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ATE Insurance for Clinical Negligence in Northern Ireland – Have the Risks Been Considered?

(Estimated reading time: 3 minutes 48 seconds)

With ATE insurance becoming more prominent in Northern Ireland, now is a good time to protect yourselves and your clients from the risks of litigation. Our underwriters have a wealth of experience from both an insurance and legal background which has allowed us to see the very best and worst from the risk assessment process.

As you are the experienced lawyers, our role is to help, not to second-guess you. You will be the ones who have the day-to-day conduct of the case; however, our experience has allowed us to recognise trends across the industry as a whole. Below is a view from the receiving end of your cases that could save you a great deal of time and costs.

It shares our experience of why

  • Many cases are discontinued far too late – this causes a higher claims exposure – something that benefits nobody.
  • We see many more cases stalling due to inadequate case timetable management. Too much time is spent identifying appropriate experts, followed by long delays in obtaining the experts reports – without ever having a ‘Plan B’ in place.
  • Too much time and money is also spent trying to turn an unsupportive expert around. If the answer is not ‘yes’, then the case is probably a ‘no go’.
  • Picking the wrong expert, those without sufficient experience or have retired from practice altogether. You may find that they are unable to support the case to trial.

See below for an overview of the key principles to risk assessment for clinical negligence cases.

The client isn’t always right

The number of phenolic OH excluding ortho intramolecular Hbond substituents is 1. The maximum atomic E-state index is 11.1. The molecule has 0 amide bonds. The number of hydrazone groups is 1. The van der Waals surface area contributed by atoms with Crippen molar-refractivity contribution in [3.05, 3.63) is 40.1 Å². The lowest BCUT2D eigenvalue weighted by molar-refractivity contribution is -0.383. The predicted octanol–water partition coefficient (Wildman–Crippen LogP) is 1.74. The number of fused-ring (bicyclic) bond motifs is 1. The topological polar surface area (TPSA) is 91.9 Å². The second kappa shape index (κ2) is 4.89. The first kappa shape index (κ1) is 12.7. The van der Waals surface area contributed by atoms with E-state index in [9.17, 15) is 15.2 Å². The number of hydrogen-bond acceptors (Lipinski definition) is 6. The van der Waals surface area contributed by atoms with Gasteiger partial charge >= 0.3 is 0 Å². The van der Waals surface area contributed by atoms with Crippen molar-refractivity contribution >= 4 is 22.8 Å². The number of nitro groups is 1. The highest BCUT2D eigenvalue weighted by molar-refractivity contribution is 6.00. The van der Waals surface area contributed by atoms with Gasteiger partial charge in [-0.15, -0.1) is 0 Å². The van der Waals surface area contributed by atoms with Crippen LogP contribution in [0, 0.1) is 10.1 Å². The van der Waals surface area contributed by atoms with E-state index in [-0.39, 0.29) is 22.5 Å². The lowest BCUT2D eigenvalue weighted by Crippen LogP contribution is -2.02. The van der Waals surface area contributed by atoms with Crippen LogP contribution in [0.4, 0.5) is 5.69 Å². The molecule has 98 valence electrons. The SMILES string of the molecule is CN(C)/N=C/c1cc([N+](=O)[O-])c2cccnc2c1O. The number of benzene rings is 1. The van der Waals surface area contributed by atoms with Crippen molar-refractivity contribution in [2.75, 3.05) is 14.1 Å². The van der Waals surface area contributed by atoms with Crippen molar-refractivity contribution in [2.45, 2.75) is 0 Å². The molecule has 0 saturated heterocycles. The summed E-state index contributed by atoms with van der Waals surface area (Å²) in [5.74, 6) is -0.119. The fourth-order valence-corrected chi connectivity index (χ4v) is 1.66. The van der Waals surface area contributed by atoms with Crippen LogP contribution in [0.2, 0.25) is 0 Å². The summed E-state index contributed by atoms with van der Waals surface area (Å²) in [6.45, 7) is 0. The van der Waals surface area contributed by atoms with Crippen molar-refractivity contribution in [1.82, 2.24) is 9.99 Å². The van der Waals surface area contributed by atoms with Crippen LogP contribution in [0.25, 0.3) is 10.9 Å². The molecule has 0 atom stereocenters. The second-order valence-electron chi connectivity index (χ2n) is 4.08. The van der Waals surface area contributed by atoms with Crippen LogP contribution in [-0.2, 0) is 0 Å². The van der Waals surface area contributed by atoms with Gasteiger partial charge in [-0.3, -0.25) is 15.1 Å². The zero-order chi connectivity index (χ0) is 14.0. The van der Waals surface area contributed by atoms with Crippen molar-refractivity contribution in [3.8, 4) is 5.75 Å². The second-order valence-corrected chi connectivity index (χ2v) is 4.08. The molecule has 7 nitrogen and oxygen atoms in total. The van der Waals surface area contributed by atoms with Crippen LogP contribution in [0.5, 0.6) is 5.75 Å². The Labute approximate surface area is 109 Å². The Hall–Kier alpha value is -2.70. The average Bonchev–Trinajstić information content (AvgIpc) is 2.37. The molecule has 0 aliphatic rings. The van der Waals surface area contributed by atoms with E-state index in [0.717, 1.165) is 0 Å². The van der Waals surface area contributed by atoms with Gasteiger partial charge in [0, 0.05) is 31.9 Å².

The rise in clinical negligence ATE insurance claims has often been due to accepting subjective evidence from the client alone. This is not good risk assessment practice and could lead to an expensive mistake further down the line. We require a law firm to obtain all relevant medical notes and records and review them demonstrating that you understand the full allegations of negligence.

It is important to be able to show your thought process, not only for good case management but also reviewing your rationale can give insights you, your client and your ATE insurer could all benefit from.

We’re here to help and share our experience. The article is by no means a comprehensive list but adherence to it will, we suggest, lead to less time being written off and reduce claims, including the amount of the monetary claims.

In summary – aim to develop a detailed risk assessment process backed by objective evidence and, ideally, a separate case plan setting out defined goals with a strict timetable.

Below is an overview of the key principles for effective risk assessment for clinical negligence cases.

  • Review your current risk assessment procedures – measure their robustness against case success/loss data.
  • Implement constructive changes – if you spot a weakness in those procedures.
  • It’s good to share – include your ATE provider in those reviews to develop a dialogue.
  • Record your risk assessments – properly, and follow up on the actions identified.
  • When a claim has to be submitted to your ATE insurer – do explain the reasons why prospects have reduced.
  • Do go back! Revisit your assessments and close cases down as early as possible if prospects fall.
  • Do not rely on Counsel alone – it’s your case, not theirs.
  • Create a work ethic – one that encourages review and reappraisal of prospects of success amongst your fee earners. Record your findings.
  • Budgets – do you calculate your disbursement spend and work in progress (WIP)? If appropriate, set WIP limits on different types of cases.
  • Checks and balances – have these in place until you are confident all the relevant facts and evidence are available to confirm the merits of a case.
  • Keep records of successes and failures – and liaise with your ATE provider, who should give you data to show whether you are ‘the right side of the line’.
  • Fundamental dishonesty – warn your clients, especially the self-employed, of the risk of allegations of fundamental dishonesty being made against them – for example if their dealings with HMRC or DWP are not 100% honest.
  • What goes online may stay online – also warn your clients of the risks of their social media posts being examined by the defendant to seek evidence of dishonesty.

If you can confidently say that all the best practice in risk assessment is happening within your team, you should be seeing healthy wins statistics and few claims. If that is not the case, then please call us on 01483 577877.